Hey all, searched the forum but couldn't find anything similar, if I missed it kindly point me to the thread.
So after years of burning lots of 25 GB BD-Rs on my LG BE16NU50 (on the mac) without hardly any coasters,
I finally got myself a bunch of 50 GB and 100 GB discs. All Verbatim, the XL's split between 5 "normal" BDXL
and 5 "M-DISC" ones. Weirdly, both are showing the same ID "VERBATIMk", but the recorder and/or Toast 18
are somehow noticing a difference because on the "normal" ones I get offered speeds of 2x, 4x, 6x, and 8x,
while the "M-DISC" ones only let me choose 4x. (Both say "4x" on the box.)
Anyway, so I take out one of the M-DISCs, have a look at the surface, and note that it looks very odd. Of
course I have no idea if that's normal, these being the first QL discs I have held in my hands. I am attaching
some pics, and there are two odd details: close to the outer perimeter, they have a noticeable gradient to
a much darker color. Hmmm... On the inner perimeter, it's even worse, there are what looks like weird
defects -- it's hard to tell from the photos, but these are definitely _not_ scratches on the surface, but
_inside_ the polycarbonate!
While I actually have had only mixed results with Verbatim in the past (mainly DVD+R but also BD-R),
I have never seen anything looking this dubious, quality-wise, before.
So with some trepidation, I tried my first burn of one of these (in my trusty BE16NU50), and sure enough,
a few seconds in, bam, write error, my first 15 € coaster... So before turning any more of these into the
most expensive coasters ever, I thought I'd check with people here.
Do these look that way for anyone else? Or are they extremely bad QA on Verbatim's part? Should I just not
bother and send them all back right away? Do I have a chance of receiving better ones (assuming these are
defective) as replacements, or should I just ask for a refund? Or should I just post an outraged review on
amazon, uploading the pics, to warn others?
Also, any ideas regarding the identical media codes shown? (I checked these not just with Toast, but
also with good old cdrecord on the command line, which says Manufacturer: 'VERBAT', Media type: 'IMk'.)
How does my drive (or Toast) know to treat them differently?
But my main question is regarding the weird appearance of these...
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Oh and sorry, completely forgot: The "normal" BD-XLs don't instill much more confidence either. They don't show these internal "scratch"-like
defects, but instead, huge (to me) holes in the reflective layer. It's hard to get the camera to focus correctly on these, and I can only take
photos holding it up by hand against a light, but these bright spots really are literally completely see-through, i.e. full-blown holes.
Again, is this normal? Are they just throwing out trash now that not many people are using optical media any more? I've never seen media
look less trustworthy than these...
I would look into cleaning your drive with compressed air or have it verify a disc a few times at full speed to try and get any dirt that may be on the laser lens.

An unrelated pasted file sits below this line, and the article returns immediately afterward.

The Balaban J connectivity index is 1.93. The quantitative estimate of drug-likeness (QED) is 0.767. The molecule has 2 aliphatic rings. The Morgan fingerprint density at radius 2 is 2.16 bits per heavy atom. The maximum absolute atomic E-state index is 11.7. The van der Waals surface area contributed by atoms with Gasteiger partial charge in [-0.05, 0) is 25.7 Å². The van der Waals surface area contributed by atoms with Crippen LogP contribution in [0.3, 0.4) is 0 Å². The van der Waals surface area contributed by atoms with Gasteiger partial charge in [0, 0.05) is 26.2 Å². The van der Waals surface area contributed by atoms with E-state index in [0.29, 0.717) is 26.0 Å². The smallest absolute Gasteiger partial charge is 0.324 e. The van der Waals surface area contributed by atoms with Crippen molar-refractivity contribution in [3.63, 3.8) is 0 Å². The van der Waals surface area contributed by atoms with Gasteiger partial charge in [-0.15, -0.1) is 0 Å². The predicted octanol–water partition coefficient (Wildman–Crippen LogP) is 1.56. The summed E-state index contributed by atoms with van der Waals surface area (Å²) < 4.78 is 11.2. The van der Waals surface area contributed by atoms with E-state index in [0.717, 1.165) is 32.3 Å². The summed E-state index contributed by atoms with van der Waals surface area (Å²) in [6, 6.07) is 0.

on discs fresh right out of the box! They have never seen the inside of my drive, let alone been written to...
(The photos from the M-DISC one are in fact of the coaster that I produced, and now show a fingerprint of mine, but that was only
produced while I was taking the photos, and all these same features are identical on virgin discs.)
Also maybe I should reiterate that none of these are on the surface of the disc -- they may look like dirt or scratches on the photos in 2D,
but looking at them closely in three dimensions makes it very clear they are features inside the polycarbonate!
Verbatim was bought out last year I think. They claimed they were not going to change anything about the production process but who knows. But yeah, as lordsmurf said, I don't buy into the M-Disc Blu-ray and their prices. I just buy the Optical Quantum 6x 25GB.
If you are wanting long term storage, I'd just go with a basic BD-R plus a backup on a isolated HDD or a Cloud storage service. Two or more copies. Will still be cheaper than M-Discs.
@lordsmurf and @KarMa: I hear ya regarding the M-DISC, I don't put much credence in that beyond a marketing label...
I actually never understood what their USP was supposed to be for BD-R. For DVDs I could still imagine some advantage
over standard organic dyes, but BD-Rs (at least HTL) are using anorganic anyway. So that's why I ordered only 5 of them
as a sample, and 5 "normal" Verbatim, but see my second post for the apparent gigantic defects in the reflective layer on
those... Thanks @KarMa for the note about them having been bought out, that may explain both of those (note that the
M-DISC were also Verbatim, co-branded M-DISC).
So yeah, the multiple copies approach on different media (optical + magnetic) is what I'm already doing, and I do test my optical
media after a few years and if I see issues appearing with a certain brand I start copying everything on that same brand from the
same time frame. (In fact that's what my "mixed results" with Verbatim referred to that I mentioned in the OP -- both their DVDs
and BD-Rs have gone bad on me after much less than 5 years.)
I just thought I'd check if anyone had seen anything like this before, because honestly I was quite shocked to get something
that looked this shady from a supposedly well-known brand (even if my personal experience was mixed, see above).
So I think I'll just return them with the remaining discs unopened, luckily they're indivdually shrink-wrapped jewel cases. And I'll
drop a candid review complete with these pics on amazon (where I bought them) to warn others.
This really does seem incredible to me... but caveat emptor I guess.